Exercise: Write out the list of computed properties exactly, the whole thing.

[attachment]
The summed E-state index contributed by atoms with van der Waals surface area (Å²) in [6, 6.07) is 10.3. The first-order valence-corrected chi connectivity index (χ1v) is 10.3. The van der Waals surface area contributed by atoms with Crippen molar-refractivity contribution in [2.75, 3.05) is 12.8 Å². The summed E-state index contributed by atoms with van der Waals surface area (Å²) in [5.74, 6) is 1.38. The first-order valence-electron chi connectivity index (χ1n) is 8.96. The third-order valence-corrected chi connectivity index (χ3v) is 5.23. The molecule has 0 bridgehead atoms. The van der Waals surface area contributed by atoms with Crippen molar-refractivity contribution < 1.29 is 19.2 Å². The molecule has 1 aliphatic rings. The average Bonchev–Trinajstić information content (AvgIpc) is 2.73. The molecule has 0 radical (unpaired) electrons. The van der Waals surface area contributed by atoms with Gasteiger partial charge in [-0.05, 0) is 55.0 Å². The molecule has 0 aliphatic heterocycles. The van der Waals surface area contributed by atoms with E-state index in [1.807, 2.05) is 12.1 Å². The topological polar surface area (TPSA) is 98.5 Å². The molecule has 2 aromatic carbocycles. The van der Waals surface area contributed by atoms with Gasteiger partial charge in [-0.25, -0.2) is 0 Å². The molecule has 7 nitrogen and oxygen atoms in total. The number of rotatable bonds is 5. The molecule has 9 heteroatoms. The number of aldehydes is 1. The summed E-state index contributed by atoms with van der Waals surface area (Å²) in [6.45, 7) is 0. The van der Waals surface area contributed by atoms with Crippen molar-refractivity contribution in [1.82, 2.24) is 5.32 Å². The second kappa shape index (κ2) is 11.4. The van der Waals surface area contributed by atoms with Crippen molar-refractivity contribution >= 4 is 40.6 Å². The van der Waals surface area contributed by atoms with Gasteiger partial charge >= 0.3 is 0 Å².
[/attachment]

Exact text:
The summed E-state index contributed by atoms with van der Waals surface area (Å²) in [6, 6.07) is 10.3. The first-order valence-corrected chi connectivity index (χ1v) is 10.3. The van der Waals surface area contributed by atoms with Crippen molar-refractivity contribution in [2.75, 3.05) is 12.8 Å². The summed E-state index contributed by atoms with van der Waals surface area (Å²) in [5.74, 6) is 1.38. The first-order valence-electron chi connectivity index (χ1n) is 8.96. The third-order valence-corrected chi connectivity index (χ3v) is 5.23. The molecule has 0 bridgehead atoms. The van der Waals surface area contributed by atoms with Crippen molar-refractivity contribution < 1.29 is 19.2 Å². The molecule has 1 aliphatic rings. The average Bonchev–Trinajstić information content (AvgIpc) is 2.73. The molecule has 0 radical (unpaired) electrons. The van der Waals surface area contributed by atoms with Gasteiger partial charge in [-0.05, 0) is 55.0 Å². The molecule has 0 aliphatic heterocycles. The van der Waals surface area contributed by atoms with E-state index in [1.807, 2.05) is 12.1 Å². The topological polar surface area (TPSA) is 98.5 Å². The molecule has 2 aromatic carbocycles. The van der Waals surface area contributed by atoms with Gasteiger partial charge in [-0.25, -0.2) is 0 Å². The molecule has 7 nitrogen and oxygen atoms in total. The number of rotatable bonds is 5. The molecule has 9 heteroatoms. The number of aldehydes is 1. The summed E-state index contributed by atoms with van der Waals surface area (Å²) in [6.45, 7) is 0. The van der Waals surface area contributed by atoms with Crippen molar-refractivity contribution in [1.82, 2.24) is 5.32 Å². The second kappa shape index (κ2) is 11.4. The van der Waals surface area contributed by atoms with Crippen molar-refractivity contribution >= 4 is 40.6 Å². The van der Waals surface area contributed by atoms with Gasteiger partial charge >= 0.3 is 0 Å².